The Church is attempting to spin this as a matter of “conscience”.  They say that it goes against the conscience of Catholics to have to provide a health plan that covers contraception.  That is pure propaganda.  They are not paying for it and do not even have to condone it.  The only thing they cannot do is deny it to someone else.  If withholding something that is considered a basic human right from a person who wants it violates the conscience of the Catholic Church that is not the government’s problem.  Second, we live in a democracy.  Part of the social contract that is necessary to make this society work is the idea that each of needs to give up some things for the greater good.  It is against the “conscience” of many people to have our tax dollars spent the way they are.  That is life in a democracy.  Each and every citizen of this country has had her/his conscience violated at some point in time by the government.  The Church cannot be excluded from that.  The conscience of the church counts for nothing in politics.  The conscience of Catholics only counts in their own actions.  The use of that word in this debate is improper and deceitful.  It is nothing more than propaganda.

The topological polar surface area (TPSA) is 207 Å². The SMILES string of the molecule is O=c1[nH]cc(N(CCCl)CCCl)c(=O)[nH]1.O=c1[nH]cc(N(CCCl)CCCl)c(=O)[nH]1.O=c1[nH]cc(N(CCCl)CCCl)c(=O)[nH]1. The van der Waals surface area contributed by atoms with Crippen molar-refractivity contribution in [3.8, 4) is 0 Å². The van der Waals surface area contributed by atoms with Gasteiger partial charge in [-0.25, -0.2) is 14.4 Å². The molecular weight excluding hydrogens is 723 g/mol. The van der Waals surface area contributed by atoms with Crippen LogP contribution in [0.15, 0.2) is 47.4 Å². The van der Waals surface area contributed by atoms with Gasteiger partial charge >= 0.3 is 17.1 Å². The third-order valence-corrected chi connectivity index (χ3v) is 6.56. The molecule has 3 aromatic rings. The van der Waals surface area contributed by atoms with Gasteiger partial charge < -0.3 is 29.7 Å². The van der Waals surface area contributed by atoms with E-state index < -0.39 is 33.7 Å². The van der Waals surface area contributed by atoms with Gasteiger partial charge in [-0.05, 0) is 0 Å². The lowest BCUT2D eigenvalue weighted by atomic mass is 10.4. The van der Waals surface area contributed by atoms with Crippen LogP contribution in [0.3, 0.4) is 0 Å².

One the biggest problems that is not being pointed out too often in this story is the failure of the Catholic Church to control its members.  It has been widely reported that 98% of Catholic women have used or are using birth control.  When you factor in the sexual partners of those women, the number of Catholics who are using birth control would be amazingly high.  The Church has failed to keep its flock in line.  It is now seeking to use the government to do the job it failed to do.  This is preposterous.  It is not the job of the government to limit who can use birth control because the pulpit has failed to convince those in the pews.